National growth rates along with information about local spending habits, obtained through a telephone survey in 2012, have been used to estimate the need for retail development to 2031.

The assessment concluded the following additional need for food (convenience) shopping floorspace (gross) over the period 2011 to 2031:

  • There is very little need in the District for more food shopping floorspace. Only 3,941 sq.m by 2031.
  • There is no need for any additional food floorspace at Westwood and Broadstairs until after 2021.
  • There is no need for any additional food floorspace at Ramsgate until after 2026.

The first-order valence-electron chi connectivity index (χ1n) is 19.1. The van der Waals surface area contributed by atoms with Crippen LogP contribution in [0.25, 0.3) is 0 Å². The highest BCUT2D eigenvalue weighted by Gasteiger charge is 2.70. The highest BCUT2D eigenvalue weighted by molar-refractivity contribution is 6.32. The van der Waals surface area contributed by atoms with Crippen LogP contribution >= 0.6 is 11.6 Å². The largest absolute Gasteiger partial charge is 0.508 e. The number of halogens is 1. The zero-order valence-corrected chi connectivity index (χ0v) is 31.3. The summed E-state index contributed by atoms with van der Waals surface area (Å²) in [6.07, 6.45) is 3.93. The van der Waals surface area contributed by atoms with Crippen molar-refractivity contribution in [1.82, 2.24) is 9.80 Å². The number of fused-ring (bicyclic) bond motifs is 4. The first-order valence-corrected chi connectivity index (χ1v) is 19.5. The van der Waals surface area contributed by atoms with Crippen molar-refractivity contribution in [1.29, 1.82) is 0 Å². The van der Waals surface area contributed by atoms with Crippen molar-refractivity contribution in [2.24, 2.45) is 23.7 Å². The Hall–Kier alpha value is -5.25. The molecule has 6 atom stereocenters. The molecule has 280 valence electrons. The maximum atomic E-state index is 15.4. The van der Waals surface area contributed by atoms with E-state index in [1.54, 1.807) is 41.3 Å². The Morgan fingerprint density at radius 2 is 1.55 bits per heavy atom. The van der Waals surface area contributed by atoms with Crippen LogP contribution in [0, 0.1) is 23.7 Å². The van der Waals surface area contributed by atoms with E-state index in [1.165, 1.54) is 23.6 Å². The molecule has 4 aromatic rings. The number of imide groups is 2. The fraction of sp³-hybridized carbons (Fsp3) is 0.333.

• Birchington and Westgate together have a small need of further 192 sq.m by 2016 increasing to 510 sq.m by 2031.

The assessment concluded the following additional need for high street (comparison) goods floorspace over the period 2011 and 2031:

  • The need at Westwood Cross is small at 448 sq.m by 2016 but increases to 7,459 sq.m by 2021, 16,487 sq.m by 2026 and 27,870 sq.m by 2031.
  • Broadstairs has a need for a further 4,091 sq.m by 2031.
  • Elsewhere there is very little need for additional floorspace for high street goods.
  • To further ‘claw back’ retail spend by increasing the market share of Westwood, would result in the need for an additional 9,603 sq.m of high street goods floorspace by 2031 in addition to the 27,870 sq.m identified above.

Other retail uses